Posts categorized “consultancy”.

RJ-45 Cable lay-out

RJ-45 Cable lay-out

The RJ-45 cable is used for the Ethernet Unshielded Twisted Pair (UTP) wiring.

Notice the difference between the RJ-45 here and the RJ-11, which is smaller.

Data Backup and Archive in a Small Office or Home Office (SoHo) environment.

backupData Backup and Archive in a Small Office or Home Office (SoHo) environment.

The difference between a backup and an archive is the retention. A backup will serve for short term recovery or system restore after a failed installation. Typically, you make a backup before installing software that alters data and or system files. An archive serves to store copies of information for a long time. Keeping a copy of your data on an extra drive will safeguard it from disk crashes or any other loss of systems.

The success of a good backup and archiving policy depends on your data organization. The more pc’s you have, the bigger the challenge to keep track of all your data. Here are some basic rules to keep control of your electronic information storage.

1) Keep your original data in centralized folders. Categorize your data (music, pictures, videos, invoices, contracts, letters, etc.) and use separate folders (as suggested by your operating system windows or MacOS). Some folders change more frequently than others and some files are more important than others.

2) Use a simple backup and restore tool to perform the backup and archive jobs. Do not use software that creates proprietary files, because this creates a dependency on the software and the operating system to restore information. Use a tool that stores the files without compression and that maintains the directory structure (e.g. SyncBack for windows or FreeFileSync for MacOS); this way you can access your copied data directly, without the use of any tool.

3) Use external drives to copy your data to (usb or firewire attached). Select reliable products for your archive drives and avoid systems that require proprietary drivers. You may opt to use a (different) drive for each of the category of data: music, pictures, etc. Do not rely on cloud-based storage for archiving.

4) Make at least once a month a full backup of your data. In case proprietary file formats are used, keep a copy of the software that is needed to read those files on a future safe medium (cd-rom or hard drive – try to avoid zip drives or floppy drives). Verify regularly the backup integrity: check if the data can be restored and is readable.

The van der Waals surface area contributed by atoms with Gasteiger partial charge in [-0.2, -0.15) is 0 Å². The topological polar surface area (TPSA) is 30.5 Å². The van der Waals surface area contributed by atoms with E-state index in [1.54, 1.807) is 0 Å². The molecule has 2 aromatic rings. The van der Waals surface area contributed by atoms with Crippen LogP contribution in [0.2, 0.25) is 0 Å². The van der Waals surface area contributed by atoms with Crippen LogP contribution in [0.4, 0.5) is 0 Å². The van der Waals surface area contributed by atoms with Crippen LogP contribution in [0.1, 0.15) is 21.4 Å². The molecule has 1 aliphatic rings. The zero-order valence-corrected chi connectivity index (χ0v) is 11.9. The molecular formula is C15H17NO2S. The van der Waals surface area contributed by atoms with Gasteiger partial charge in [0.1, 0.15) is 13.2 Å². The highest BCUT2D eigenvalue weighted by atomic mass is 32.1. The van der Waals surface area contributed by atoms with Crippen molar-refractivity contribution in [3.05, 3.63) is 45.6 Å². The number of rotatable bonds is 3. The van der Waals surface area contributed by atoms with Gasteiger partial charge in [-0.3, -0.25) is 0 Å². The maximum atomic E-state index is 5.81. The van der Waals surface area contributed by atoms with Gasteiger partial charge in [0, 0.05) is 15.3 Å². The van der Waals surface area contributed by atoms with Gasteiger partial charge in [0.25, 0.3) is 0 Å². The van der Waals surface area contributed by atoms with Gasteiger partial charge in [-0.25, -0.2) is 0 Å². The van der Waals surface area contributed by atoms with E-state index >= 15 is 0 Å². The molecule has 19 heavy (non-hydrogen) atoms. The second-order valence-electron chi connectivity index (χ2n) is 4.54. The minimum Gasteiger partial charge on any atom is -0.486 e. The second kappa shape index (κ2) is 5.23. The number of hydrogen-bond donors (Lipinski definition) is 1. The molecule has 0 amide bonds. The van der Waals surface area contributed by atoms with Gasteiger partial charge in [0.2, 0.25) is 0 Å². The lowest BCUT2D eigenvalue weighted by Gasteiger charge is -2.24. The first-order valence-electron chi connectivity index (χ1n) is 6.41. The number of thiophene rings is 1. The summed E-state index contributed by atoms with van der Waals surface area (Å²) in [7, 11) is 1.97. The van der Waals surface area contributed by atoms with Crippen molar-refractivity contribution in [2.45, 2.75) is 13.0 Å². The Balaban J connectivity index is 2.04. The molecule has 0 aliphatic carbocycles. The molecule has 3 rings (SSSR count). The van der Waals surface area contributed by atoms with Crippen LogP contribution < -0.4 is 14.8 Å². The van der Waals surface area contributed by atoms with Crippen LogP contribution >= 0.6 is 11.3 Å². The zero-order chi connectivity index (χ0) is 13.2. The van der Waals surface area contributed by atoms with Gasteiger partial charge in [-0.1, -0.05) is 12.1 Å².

5) In case of an archive, keep the copies of your data in a remote place. Holding archives under the same roof will not help in case of a fire or a burglary. These days, small format external drives can easily be stored in a (locked) office desk or a bank safe.


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Authentication: There’s a good chap!

Each provider makes its own choices for authentication. Protocols may vary as new ones become available on the market. Encryption technologies and Intranet security standards challenge (read conflict with) the authentication protocols. While in the earlier days, some providers used clear text logon scripts (like CompuServe) for PPP (Point-to-Point Protocol) connections, today PAP (Password Authentication Protocol) and, better, CHAP (Challenge Handshake Authentication Protocol) is used. The smart ones will support all three types (for compatibility). Be aware chaps, that some providers may only support one protocol. That’s were trouble starts: your (favorite Point-to-Point Protocol) software must be able to support the chosen (read forced) authentication protocol. Advanced software will include options to select either of the protocols or even negotiate with the server. However, limitations may occur and even worse, some vendors do not even mention which protocol selection they embeded. It gets even more complex when tunneling is used or needed for security. Many providers used the EnterNet client (and so did the ‘TurboLine’ provider Belgacom). Note that the  MAC version did not offer a selection option between PAP or CHAP. Information about this MAC client setup is published on the EnterNet pages.
The Alcatel SpeedTouch Home works fine with the EnterNet MAC client. The RASPPPOE client is preferred for Windows 2000 (tested with the Belgacom TurboLine and SkyNet GO).
The Thomson SpeedTouch 510 works fine with the native Windows XP PPPOE client and the EnterNet 300 client (tested with Wanadoo eXtense 512k).
Many other configuration modes are possible.
Tips and Tricks published by D. Petri